7. grunt11b
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    grunt11b VIP Member

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    Why do they need to be involved in housing? I will tell you why, Because before progressivism took hold in America people owned private property "Which is the biggest symbol of liberty", both land and houses. The government got involved because then they could hold your house over your head when the time comes. You will do what they tell you to do, or you will lose your house. You no longer own your house or your land, because you only own it by proxy, they actually own it if you financed it through them.
    I heard it best told on a talk radio show one time, the guy said if you where a progressive looking at a bridge, and hated the bridge and wanted to change it, you could not overhaul it all at once, because people would notice, so what you do is wait over time for it to break piece by piece, and then you replace it piece by piece with the parts that YOU want it to be, and over time, you will replace that bridge and by the time anyone notices it will be too late. This is how progressives are destroying our country and our liberties, one piece at a time, while noone is even noticing it. Fanny Mae and Freddy mac are just two pieces of their overall plan to bring this country down economically. Medicare/Medicaid,social security, welfare and Obamacare are all other pieces, they are all in the red right now "Except obamacare because it has not been implemented yet" and will cause this economy to collapse over time, and every bit of it was all by design starting with the creation of the federal reserve.
     
  8. JamesMorrison
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    JamesMorrison Senior Member

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    I totally agree. But at some point I think it might be wise to privatize the FM's especially if we must make the choice between (the taxpayers) taking an actual loss in their sale or prolonging the agony and dumping in more taxpayer money to them in the hope that, later, we might get a, somewhat, better price--time value of money and all that.

    But selling them off and taking the loss would probably allow prices to fall thus allowing the sale of these bad assets (sub-primes etc). This, of course, will only work if the government stops trying to prop up the market and keep prices up. The government, through various mortgage subsidy programs for the last two years is, now, doing explicitly what it did implicitly in the run up to the housing bust/financial crisis: encouraging, through legislation, regulation, and monetary policy, an overvalued housing market. As long as buyers and mortgage lenders feel housing prices are too high those mortgages will not be forthcomimg. High unemployment also informs this market and is also another unintended effect of this administration's Keynesian and other anti-business policies. The government must let prices fall to their natural level. Add to this the trend for more conservative lending practices that would have kept us out of this mess to begin with and we will probably see an even more depressed housing market near term.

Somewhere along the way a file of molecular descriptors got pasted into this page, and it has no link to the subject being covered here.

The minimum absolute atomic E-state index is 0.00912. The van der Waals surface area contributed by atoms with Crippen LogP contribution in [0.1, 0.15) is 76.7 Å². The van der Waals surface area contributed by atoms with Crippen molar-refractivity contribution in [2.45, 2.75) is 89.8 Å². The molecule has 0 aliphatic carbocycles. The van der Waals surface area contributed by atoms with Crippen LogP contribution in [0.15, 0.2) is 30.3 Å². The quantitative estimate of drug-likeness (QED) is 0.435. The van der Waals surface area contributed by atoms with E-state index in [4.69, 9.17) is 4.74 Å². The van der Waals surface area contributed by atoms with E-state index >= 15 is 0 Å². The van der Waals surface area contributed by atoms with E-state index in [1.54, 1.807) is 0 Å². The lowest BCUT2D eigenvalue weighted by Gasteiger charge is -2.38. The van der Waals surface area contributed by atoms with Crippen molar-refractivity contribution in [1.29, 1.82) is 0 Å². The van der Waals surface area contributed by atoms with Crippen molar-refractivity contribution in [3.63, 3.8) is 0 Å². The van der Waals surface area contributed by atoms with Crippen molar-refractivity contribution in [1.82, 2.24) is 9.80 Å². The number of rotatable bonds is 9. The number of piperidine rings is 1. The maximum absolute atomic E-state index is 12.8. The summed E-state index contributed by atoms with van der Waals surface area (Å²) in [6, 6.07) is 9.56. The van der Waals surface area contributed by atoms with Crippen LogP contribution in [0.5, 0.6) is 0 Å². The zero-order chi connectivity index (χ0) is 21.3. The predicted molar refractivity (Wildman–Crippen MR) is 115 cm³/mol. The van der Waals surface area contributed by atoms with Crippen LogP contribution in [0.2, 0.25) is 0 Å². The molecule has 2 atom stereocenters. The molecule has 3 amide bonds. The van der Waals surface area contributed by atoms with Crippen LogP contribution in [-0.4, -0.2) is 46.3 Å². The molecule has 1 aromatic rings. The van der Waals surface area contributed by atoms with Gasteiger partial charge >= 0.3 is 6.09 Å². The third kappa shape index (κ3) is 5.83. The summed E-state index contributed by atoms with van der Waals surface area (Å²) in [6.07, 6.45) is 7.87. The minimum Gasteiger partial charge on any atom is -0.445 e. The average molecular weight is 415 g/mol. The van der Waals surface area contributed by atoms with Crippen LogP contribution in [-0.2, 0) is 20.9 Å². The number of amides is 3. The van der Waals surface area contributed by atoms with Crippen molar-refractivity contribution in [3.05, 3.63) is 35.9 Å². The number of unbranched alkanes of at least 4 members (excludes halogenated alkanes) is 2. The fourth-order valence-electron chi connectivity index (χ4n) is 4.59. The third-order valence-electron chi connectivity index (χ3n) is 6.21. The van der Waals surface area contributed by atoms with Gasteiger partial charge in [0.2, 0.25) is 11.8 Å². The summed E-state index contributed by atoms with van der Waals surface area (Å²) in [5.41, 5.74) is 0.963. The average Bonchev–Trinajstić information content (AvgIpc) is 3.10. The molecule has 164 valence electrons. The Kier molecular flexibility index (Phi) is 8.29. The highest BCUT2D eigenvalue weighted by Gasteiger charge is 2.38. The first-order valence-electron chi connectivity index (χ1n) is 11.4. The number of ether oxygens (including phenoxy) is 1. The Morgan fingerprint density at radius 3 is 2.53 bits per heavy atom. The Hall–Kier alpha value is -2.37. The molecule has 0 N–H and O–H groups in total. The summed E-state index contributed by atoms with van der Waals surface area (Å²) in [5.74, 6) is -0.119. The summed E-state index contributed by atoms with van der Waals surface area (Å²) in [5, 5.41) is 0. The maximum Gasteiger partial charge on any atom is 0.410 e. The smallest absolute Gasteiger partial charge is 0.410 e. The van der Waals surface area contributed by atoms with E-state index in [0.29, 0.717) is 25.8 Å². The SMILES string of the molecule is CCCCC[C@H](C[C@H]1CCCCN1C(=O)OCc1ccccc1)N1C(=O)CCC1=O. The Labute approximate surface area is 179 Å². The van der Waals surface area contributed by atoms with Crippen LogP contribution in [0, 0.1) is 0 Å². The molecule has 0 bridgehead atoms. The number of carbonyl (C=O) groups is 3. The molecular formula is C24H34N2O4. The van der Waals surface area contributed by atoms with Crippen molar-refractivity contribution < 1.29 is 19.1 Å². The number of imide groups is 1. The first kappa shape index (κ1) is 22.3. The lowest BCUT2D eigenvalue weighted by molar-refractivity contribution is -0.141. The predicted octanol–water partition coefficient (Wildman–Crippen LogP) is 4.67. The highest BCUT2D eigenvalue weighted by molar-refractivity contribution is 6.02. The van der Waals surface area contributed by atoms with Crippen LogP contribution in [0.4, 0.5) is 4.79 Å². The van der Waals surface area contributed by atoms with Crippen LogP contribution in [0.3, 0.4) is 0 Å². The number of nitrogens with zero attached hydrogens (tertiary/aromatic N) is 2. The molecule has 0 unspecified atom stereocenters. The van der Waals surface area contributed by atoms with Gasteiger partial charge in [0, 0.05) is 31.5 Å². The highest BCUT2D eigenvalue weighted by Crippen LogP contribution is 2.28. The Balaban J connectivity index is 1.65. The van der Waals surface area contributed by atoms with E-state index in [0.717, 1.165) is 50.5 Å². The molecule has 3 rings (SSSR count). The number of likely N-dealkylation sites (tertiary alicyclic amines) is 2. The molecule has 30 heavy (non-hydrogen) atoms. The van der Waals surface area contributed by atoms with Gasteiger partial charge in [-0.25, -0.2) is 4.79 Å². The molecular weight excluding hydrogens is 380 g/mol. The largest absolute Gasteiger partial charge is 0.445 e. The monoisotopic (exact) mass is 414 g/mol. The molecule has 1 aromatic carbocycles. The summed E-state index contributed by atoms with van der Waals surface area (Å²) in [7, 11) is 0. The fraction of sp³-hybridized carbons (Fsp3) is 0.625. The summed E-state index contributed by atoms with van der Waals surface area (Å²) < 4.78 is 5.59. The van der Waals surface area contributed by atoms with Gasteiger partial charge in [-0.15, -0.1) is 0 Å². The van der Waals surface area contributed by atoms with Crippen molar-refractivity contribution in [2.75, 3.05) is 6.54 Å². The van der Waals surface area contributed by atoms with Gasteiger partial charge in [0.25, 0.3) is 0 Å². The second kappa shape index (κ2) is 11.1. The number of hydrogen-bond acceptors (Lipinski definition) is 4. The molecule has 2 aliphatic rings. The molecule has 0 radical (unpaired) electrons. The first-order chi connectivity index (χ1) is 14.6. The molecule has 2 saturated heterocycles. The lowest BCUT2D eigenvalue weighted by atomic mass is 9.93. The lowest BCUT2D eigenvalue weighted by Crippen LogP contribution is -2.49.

JM
     
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  9. JamesMorrison
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    JamesMorrison Senior Member

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    To many, your piece sounds like some crank conspiracy theory. However, at the risk of becoming labeled by those on the left as radical...Oh, too late! Seriously though, I have heard noises about the extreme left wanting complete chaos in this country so that they may take advantage and implement their ideology (think Russia-Lenin and Egypt-Muslim Brotherhood). This present administration's actions to ward off a coming bankruptcy of Social Security and Medicare (i.e. no action), its job killing policies and its profligate spending of the last two years provide more fodder for this belief that the left subscribes to this thought that from anarchy they might rise phoenix-like. But perhaps the explanation is simpler: they simply have no clue how things really work in this world and, as long as someone else is paying, they could care less.

    JM
     
  10. dblack
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    dblack Gold Member

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    Depends on who's doing the 'privatizing'. Most efforts at 'privatizing' government services simply establish government granted monopolies, or various other forms of corporate welfare. The Freddie/Fannie story is something along those lines. True privatizing (which almost never happens) simply involves getting the state out of providing a given service and letting others fill in the gaps as they will - or won't.
     
    Last edited: Jun 18, 2011